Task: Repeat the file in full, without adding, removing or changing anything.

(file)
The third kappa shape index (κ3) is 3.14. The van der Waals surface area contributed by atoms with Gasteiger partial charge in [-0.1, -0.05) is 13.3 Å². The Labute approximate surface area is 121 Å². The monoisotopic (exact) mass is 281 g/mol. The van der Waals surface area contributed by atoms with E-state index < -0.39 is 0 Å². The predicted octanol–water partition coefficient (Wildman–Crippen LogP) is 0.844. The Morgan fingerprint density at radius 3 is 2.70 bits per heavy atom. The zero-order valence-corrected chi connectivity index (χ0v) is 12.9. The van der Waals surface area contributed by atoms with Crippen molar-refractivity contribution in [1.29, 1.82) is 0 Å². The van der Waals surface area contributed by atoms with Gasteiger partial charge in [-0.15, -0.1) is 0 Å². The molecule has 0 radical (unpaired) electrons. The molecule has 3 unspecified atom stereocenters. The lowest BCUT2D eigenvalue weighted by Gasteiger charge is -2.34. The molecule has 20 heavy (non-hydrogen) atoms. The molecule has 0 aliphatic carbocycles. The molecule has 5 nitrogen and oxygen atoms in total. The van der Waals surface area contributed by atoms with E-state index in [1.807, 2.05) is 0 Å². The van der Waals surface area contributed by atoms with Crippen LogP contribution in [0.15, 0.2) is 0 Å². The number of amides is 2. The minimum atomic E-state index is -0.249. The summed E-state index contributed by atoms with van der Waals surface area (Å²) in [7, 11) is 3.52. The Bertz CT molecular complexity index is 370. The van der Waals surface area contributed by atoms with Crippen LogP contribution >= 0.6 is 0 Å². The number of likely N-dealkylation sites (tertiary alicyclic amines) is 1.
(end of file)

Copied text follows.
The third kappa shape index (κ3) is 3.14. The van der Waals surface area contributed by atoms with Gasteiger partial charge in [-0.1, -0.05) is 13.3 Å². The Labute approximate surface area is 121 Å². The monoisotopic (exact) mass is 281 g/mol. The van der Waals surface area contributed by atoms with E-state index < -0.39 is 0 Å². The predicted octanol–water partition coefficient (Wildman–Crippen LogP) is 0.844. The Morgan fingerprint density at radius 3 is 2.70 bits per heavy atom. The zero-order valence-corrected chi connectivity index (χ0v) is 12.9. The van der Waals surface area contributed by atoms with Crippen molar-refractivity contribution in [1.29, 1.82) is 0 Å². The van der Waals surface area contributed by atoms with Gasteiger partial charge in [-0.15, -0.1) is 0 Å². The molecule has 0 radical (unpaired) electrons. The molecule has 3 unspecified atom stereocenters. The lowest BCUT2D eigenvalue weighted by Gasteiger charge is -2.34. The molecule has 20 heavy (non-hydrogen) atoms. The molecule has 0 aliphatic carbocycles. The molecule has 5 nitrogen and oxygen atoms in total. The van der Waals surface area contributed by atoms with E-state index in [1.807, 2.05) is 0 Å². The van der Waals surface area contributed by atoms with Crippen LogP contribution in [0.15, 0.2) is 0 Å². The number of amides is 2. The minimum atomic E-state index is -0.249. The summed E-state index contributed by atoms with van der Waals surface area (Å²) in [7, 11) is 3.52. The Bertz CT molecular complexity index is 370. The van der Waals surface area contributed by atoms with Crippen LogP contribution >= 0.6 is 0 Å². The number of likely N-dealkylation sites (tertiary alicyclic amines) is 1.